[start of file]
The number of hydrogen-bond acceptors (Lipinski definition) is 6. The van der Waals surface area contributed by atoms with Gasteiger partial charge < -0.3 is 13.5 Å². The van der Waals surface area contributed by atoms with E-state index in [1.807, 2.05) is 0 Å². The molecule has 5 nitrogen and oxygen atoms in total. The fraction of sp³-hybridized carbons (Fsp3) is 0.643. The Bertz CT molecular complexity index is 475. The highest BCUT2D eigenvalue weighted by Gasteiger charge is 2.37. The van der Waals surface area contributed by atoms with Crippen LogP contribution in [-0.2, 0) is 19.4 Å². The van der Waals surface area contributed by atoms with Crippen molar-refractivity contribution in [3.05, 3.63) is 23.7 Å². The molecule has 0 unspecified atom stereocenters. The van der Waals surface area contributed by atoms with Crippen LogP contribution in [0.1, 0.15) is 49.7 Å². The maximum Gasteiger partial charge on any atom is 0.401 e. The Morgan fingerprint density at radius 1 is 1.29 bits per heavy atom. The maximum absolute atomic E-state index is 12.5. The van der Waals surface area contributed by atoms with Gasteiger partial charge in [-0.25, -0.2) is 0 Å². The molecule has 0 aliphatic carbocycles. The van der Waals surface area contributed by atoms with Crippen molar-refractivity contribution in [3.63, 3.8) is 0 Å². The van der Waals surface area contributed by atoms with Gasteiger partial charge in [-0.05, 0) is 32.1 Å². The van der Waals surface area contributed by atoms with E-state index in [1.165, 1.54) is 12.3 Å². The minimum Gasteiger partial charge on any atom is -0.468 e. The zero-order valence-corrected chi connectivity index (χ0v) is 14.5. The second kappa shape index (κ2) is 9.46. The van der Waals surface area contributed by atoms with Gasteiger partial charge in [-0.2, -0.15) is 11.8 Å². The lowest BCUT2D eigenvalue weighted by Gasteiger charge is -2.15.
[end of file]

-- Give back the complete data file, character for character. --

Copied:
The number of hydrogen-bond acceptors (Lipinski definition) is 6. The van der Waals surface area contributed by atoms with Gasteiger partial charge < -0.3 is 13.5 Å². The van der Waals surface area contributed by atoms with E-state index in [1.807, 2.05) is 0 Å². The molecule has 5 nitrogen and oxygen atoms in total. The fraction of sp³-hybridized carbons (Fsp3) is 0.643. The Bertz CT molecular complexity index is 475. The highest BCUT2D eigenvalue weighted by Gasteiger charge is 2.37. The van der Waals surface area contributed by atoms with Crippen LogP contribution in [-0.2, 0) is 19.4 Å². The van der Waals surface area contributed by atoms with Crippen molar-refractivity contribution in [3.05, 3.63) is 23.7 Å². The molecule has 0 unspecified atom stereocenters. The van der Waals surface area contributed by atoms with Crippen LogP contribution in [0.1, 0.15) is 49.7 Å². The maximum Gasteiger partial charge on any atom is 0.401 e. The Morgan fingerprint density at radius 1 is 1.29 bits per heavy atom. The maximum absolute atomic E-state index is 12.5. The van der Waals surface area contributed by atoms with Gasteiger partial charge in [-0.25, -0.2) is 0 Å². The molecule has 0 aliphatic carbocycles. The van der Waals surface area contributed by atoms with Crippen molar-refractivity contribution in [3.63, 3.8) is 0 Å². The van der Waals surface area contributed by atoms with Gasteiger partial charge in [-0.05, 0) is 32.1 Å². The van der Waals surface area contributed by atoms with E-state index in [1.165, 1.54) is 12.3 Å². The minimum Gasteiger partial charge on any atom is -0.468 e. The zero-order valence-corrected chi connectivity index (χ0v) is 14.5. The second kappa shape index (κ2) is 9.46. The van der Waals surface area contributed by atoms with Gasteiger partial charge in [-0.2, -0.15) is 11.8 Å². The lowest BCUT2D eigenvalue weighted by Gasteiger charge is -2.15.